Tuesday, September 28, 2010

Driver's License!

Yesterday I took my road test for a driver's license. If you plan on being in Norway for more than a year, and driving, it is required to switch your driver's license. The rules are different depending on which country you are from. Some folks from EU countries need only trade their license and pay a fee. Americans are not required to take a written test, but must pass a road test. I understand that it because many Americans have trouble with roundabouts.

Navigating the system was a challenge. I needed to register at the license office, then contact a driving school and arrange for a car. They arranged the testing time. Because it is a busy time of year, I had to wait 6 weeks to get my exam. I signed up for the optional "warm-up time" with an instructor, 30 minutes of driving around. I was skeptical of the warm-up time, not sure if I needed it after having driven for 27 years, but I was glad I did it. The car was a brand-new manual BMW with a sensitive clutch, and the instructor gave me lots of tips which came in handy during the exam.

The test was a 45-minute road test, driving through the country, neighborhoods, highway, and city. The weather was gorgeous, and when we got out in the country with the winding roads and beautiful fall colors, I wanted only to roll down the windows and put the pedal to the metal... but I restrained myself and drove the painstakingly slow 60 kmh (about 37 mph).

I passed. "Helhet OK!" the examiner wrote ("Entirely OK!"). Final cost of car rental, warm-up time, road test, and license fee: about 2800- kr. After all the stress of figuring out what I needed to do, the money doesn't even matter. I've got a license from one of the strictest countries in the world, an international license which allows me to drive anywhere. Woo-hoo!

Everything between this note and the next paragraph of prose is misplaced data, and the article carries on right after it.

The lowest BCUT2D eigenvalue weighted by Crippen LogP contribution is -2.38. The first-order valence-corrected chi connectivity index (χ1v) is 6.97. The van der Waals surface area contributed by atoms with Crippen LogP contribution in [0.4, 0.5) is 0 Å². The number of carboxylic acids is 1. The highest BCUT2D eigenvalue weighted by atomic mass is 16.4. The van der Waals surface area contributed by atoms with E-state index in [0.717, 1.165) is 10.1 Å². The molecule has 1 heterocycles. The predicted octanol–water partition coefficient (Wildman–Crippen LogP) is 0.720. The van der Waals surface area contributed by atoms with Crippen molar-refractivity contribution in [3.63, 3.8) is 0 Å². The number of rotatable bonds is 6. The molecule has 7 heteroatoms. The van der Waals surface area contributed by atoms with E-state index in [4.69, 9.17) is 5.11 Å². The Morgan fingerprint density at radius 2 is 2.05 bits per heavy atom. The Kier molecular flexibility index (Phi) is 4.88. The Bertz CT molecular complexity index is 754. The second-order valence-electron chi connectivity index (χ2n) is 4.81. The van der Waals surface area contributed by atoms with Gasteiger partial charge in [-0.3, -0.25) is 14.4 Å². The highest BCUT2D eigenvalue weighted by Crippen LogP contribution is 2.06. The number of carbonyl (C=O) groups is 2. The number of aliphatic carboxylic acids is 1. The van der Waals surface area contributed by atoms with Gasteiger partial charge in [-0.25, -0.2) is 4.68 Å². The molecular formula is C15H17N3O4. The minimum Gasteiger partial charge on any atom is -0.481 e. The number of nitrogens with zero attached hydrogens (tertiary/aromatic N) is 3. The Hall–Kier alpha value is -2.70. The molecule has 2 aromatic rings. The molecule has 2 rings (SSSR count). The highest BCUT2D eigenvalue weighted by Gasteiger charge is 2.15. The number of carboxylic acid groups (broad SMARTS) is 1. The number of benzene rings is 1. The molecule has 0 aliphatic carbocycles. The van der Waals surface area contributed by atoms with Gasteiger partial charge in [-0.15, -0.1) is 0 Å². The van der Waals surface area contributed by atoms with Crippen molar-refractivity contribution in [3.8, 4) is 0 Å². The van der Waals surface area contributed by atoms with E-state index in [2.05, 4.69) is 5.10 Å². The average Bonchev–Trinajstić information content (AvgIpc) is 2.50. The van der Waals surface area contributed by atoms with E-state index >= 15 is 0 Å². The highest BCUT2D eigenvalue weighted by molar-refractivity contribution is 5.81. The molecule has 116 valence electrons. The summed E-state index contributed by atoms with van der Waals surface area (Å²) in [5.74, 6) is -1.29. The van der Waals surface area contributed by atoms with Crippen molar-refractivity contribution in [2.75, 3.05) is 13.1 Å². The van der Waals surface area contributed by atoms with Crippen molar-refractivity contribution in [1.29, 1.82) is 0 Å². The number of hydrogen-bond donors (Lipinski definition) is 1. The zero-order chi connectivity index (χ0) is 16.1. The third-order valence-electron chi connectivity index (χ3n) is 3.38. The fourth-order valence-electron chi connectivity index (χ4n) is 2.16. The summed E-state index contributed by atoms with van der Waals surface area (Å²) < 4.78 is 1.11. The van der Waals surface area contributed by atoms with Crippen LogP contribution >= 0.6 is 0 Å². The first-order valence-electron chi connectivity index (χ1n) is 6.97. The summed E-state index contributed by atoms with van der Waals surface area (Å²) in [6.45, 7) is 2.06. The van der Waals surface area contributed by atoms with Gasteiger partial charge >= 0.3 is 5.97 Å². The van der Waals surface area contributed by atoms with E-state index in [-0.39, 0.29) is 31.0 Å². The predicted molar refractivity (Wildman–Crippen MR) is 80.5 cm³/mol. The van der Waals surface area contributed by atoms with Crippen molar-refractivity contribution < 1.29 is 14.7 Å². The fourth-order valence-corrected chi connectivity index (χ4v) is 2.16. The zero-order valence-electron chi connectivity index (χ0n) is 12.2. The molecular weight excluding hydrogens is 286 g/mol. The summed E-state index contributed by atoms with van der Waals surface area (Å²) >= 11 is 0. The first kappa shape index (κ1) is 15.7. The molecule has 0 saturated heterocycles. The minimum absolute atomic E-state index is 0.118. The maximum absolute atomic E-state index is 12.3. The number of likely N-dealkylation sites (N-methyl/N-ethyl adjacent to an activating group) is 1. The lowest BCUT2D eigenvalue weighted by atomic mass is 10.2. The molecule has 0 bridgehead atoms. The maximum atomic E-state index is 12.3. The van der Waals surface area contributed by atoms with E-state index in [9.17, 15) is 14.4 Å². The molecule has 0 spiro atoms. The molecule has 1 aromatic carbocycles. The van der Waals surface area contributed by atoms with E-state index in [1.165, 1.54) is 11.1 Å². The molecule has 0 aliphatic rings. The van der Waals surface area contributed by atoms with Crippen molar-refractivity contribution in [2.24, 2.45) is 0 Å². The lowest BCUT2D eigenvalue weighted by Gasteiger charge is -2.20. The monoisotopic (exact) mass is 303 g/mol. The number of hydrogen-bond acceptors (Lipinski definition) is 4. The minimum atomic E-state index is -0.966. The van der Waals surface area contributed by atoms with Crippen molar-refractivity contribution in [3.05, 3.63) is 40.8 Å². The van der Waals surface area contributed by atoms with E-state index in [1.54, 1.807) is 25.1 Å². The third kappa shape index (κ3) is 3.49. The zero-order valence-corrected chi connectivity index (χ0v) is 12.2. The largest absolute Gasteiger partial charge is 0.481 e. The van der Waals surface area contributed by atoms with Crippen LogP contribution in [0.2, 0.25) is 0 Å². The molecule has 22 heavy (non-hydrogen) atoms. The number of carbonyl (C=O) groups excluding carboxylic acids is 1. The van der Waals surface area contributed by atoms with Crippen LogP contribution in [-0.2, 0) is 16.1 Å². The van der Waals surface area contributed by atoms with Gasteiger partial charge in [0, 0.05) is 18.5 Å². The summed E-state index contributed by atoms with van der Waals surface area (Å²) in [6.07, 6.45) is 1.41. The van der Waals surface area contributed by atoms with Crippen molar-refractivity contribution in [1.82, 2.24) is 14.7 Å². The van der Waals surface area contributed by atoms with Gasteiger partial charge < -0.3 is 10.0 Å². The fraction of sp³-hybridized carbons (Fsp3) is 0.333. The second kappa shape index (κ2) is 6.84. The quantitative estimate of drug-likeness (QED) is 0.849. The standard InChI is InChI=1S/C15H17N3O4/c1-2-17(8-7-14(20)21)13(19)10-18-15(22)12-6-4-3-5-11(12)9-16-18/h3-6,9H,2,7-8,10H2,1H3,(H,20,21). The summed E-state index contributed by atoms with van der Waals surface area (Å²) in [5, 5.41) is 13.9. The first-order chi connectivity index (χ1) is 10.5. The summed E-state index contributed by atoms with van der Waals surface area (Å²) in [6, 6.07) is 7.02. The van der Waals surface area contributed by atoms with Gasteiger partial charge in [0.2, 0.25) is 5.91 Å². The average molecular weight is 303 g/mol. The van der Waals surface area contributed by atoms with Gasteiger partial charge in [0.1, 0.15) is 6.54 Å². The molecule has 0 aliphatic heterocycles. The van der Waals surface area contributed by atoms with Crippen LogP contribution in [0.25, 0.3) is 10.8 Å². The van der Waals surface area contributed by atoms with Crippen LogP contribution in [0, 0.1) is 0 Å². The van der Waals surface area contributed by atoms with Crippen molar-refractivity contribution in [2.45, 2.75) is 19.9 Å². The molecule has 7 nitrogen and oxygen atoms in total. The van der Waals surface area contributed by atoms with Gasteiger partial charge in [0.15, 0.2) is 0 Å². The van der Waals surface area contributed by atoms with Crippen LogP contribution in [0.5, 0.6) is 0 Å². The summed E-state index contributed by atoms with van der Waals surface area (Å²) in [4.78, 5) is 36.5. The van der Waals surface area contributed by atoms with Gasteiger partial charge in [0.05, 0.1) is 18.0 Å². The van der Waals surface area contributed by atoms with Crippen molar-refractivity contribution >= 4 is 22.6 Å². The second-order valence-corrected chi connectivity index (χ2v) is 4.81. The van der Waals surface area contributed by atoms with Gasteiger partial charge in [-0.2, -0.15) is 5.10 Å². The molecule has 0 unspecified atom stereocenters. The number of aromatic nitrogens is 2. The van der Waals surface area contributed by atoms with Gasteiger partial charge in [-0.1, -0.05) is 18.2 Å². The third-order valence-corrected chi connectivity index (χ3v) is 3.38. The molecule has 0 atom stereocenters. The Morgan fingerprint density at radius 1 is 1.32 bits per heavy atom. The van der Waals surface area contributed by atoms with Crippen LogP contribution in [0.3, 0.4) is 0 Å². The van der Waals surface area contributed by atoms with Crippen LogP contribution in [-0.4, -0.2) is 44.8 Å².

Sunday, September 26, 2010

New friends

Friends of friends alerted us to an American family from Bellingham who was considering coming to Norway this year. We've been corresponding with them via email, and they decided to take the plunge and move to Elverum for the year. Elverum is a small town about 4 or 5 hours south of Trondheim. I understand they have wonderful trails for biking and skiing, but maybe not a lot more. This weekend they came to stay with us and experience life in "the big city."

I picked up Brita, Peter, and their two children Conlon and Juliette (ages 15 and 13) at the train station Friday evening. We had a traditional local meal of sodd (meatball and lamb soup with potatoes and carrots), played some games, and visited our neighbors Martin and Elisabeth for øl (beer) and sjokoladekake (chocolate cake). Martin and Elisabeth joke that they are our "token Norwegian friends" because we've been bringing so many visitors over to see "real Norwegians." It was a delightful evening.

The next day, we walked downtown, passing through Kristiansten festning and Bakklandet, then across the bridge towards the Torg. Peter (my son Peter) show me the climbing center where he has climbing class each week. Holy cow! The place is huge and scary!

The Kiffney's then explored downtown while I worked the Forskningstorg and my kids ran around making slime and riding Segways. In the evening, we were all a little tired, but we pepped up a little for games and Rock Band.

In the morning, after a traditional breakfast of waffles and brunost, we drove down to Lade and built a fire on the rocky shores of the fjord. Maggie made a lucky find: a bundle of sticks, pre-sharpened to points perfect for roasting pølse. We ate and walked up to the top of a cliff where we had a fantastic view of field and fjord.